I joined the annual workshop on mixed species bird flock studies in Sinharaja rain forest conducted by FOGSL (Field Ornithology Group of Sri Lanka) from 8-11 November, 2007. The group this time were 20 plus local birders, mainly consisting of newbies.
Prof. Kotagama who usually heads this annual birding pilgrimage pulled out last minute due to work commitments; therefore, I became the leader by popular choice. We had good weather with a tinge of overnight rain, which didn’t really matter.
As usual when there are over 20 in a birding group, there tend to be a bit more chattering than is healthy for birding, so much so that birding gradually assumes secondary focus by around day 3 and 4!
Adding to this problem is what I call as the "newbie syndrome": new bird watchers expecting every bird to be spotted for them. And presented in a platter if possible!
So, one of the first things that I did early in the trip was to set a simple target for each person to spot at least one new bird for the rest of the group to see. If it was only seen by a few that wouldn’t count. Instead, it had to be shared among everybody. This wasn’t too unreasonable as we had over 3 full days’ for birding. It worked quite well, and we cleaned up most of the expected Sinharaja highlights by day our 2!
I personally sacrificed a lot of digiscoping opportunities to provide scope views of most of the flock-associated birds that stayed on long enough. It was a very nice feeling to share good sightings of birds—some of which were rarer species—with like minded people. They got great first looks at some of the endemics that I as a bird watcher took years to even get a glimpse of!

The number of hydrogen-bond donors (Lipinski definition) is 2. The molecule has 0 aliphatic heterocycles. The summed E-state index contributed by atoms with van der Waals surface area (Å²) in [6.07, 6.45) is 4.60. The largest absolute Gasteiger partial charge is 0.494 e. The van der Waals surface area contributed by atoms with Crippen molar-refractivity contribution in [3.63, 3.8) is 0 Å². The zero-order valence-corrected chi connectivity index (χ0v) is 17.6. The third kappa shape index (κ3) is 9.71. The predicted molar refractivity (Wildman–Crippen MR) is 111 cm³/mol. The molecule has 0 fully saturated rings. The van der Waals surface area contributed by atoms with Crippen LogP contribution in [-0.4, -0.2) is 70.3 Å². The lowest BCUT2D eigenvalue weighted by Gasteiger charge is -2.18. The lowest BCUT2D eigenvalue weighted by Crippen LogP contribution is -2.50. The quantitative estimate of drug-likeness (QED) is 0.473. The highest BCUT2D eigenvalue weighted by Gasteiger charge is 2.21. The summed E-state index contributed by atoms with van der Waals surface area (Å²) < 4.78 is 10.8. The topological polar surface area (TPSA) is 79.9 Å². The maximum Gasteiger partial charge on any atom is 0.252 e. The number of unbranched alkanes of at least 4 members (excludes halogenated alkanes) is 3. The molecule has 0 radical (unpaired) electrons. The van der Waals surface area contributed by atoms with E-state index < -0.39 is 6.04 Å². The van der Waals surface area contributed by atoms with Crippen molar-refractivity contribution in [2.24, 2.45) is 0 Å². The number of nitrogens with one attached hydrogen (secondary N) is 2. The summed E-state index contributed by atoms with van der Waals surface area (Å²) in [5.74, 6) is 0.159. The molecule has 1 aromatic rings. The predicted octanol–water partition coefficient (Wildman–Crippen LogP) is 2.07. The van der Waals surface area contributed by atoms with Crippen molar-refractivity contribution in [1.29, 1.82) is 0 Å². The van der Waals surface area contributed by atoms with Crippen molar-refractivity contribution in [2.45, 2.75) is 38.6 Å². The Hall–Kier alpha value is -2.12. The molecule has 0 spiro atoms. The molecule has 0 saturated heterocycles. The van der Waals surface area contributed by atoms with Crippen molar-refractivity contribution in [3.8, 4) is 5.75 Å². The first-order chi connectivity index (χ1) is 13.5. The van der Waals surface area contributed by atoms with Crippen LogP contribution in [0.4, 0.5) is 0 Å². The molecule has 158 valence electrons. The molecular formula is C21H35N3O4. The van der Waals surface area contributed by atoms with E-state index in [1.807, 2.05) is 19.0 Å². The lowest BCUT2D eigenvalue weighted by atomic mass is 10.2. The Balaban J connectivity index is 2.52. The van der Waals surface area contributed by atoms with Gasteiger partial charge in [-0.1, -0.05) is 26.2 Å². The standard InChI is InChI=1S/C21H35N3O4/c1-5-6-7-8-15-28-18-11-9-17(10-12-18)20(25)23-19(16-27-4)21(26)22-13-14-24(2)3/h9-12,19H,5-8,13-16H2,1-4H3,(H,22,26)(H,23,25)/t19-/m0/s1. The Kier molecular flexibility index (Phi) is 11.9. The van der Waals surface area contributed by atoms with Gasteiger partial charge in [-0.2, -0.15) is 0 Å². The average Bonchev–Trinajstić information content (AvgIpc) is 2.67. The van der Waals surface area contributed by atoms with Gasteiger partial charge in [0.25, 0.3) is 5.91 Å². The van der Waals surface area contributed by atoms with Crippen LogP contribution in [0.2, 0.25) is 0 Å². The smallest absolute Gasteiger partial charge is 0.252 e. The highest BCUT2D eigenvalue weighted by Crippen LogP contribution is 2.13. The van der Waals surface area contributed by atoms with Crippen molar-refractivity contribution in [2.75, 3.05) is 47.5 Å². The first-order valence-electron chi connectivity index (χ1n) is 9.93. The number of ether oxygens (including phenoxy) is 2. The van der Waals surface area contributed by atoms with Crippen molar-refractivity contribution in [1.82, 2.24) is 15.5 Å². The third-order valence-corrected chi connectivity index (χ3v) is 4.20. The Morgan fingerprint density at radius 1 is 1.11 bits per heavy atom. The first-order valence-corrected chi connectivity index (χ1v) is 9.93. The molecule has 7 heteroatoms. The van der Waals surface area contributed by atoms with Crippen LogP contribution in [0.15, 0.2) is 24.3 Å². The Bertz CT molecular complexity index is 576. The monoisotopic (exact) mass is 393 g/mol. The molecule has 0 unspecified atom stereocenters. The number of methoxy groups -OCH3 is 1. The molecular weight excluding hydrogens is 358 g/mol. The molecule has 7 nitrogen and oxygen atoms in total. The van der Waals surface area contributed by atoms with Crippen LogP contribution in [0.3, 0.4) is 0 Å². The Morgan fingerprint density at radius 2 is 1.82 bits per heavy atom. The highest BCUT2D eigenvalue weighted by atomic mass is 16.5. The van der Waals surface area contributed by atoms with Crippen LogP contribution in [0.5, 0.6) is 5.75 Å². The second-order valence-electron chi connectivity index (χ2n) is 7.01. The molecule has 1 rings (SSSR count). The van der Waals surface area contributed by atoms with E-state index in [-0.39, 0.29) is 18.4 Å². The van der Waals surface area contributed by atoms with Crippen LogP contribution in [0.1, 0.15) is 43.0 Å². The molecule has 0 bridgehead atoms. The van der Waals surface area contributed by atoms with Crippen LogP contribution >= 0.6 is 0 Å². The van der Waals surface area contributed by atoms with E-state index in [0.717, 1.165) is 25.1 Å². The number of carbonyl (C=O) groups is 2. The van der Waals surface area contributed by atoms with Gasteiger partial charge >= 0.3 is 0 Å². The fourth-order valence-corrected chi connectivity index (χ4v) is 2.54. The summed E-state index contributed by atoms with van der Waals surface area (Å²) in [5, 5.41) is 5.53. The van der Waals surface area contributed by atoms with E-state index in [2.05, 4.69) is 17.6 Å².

Apart from the usual flock-associated birds, other birding highlights included a fleeting glimpse of a pair of Sri Lanka Spurfowl, many Sri Lanka Junglefowl sightings, and prolonged views of the Green-billed Coucal near the entrance.
Highlight for me was a night walk that a few of us did with the member and naturalist Dulan Ranga, who has special interests in amphibians and reptiles. During this, we had a Common Wolf Snake Lycodon aulicus, a couple of sleeping Kangaroo Lizards Otocrypis wiegmanni, several unidentified amphibians of the genus Philautus; plus a few old-timers such as the Long-snouted tree Frog Polypedates longinasus, and Kelaart’s Dwarf Toad Adenomus kelaartii.
We also had several Tree Climbing Crab Ceylonthelphusa scansor, which was discovered in 1995 from Sinharaja. Our only mammalian highlight during the night walk was Sambar Deer Cervus unicolor. I heard the call of Serendib Scops Owl below Martin’s (near the steam that flows down towards the village) at midnight. We didn’t try to find it.
We also encountered several snakes during the daytime: Millard’s Hump-nosed Pit Viper Hypnale nepa, Common Bronzeback Dendrelaphis tristis, a possible Stripe-tailed Bronzeback Dendrelaphis caudolineolatus (featured below), and Sri Lanka Keelback Water Snake Xenochrophis asperrimus. Amazing what a few focused eyes could find!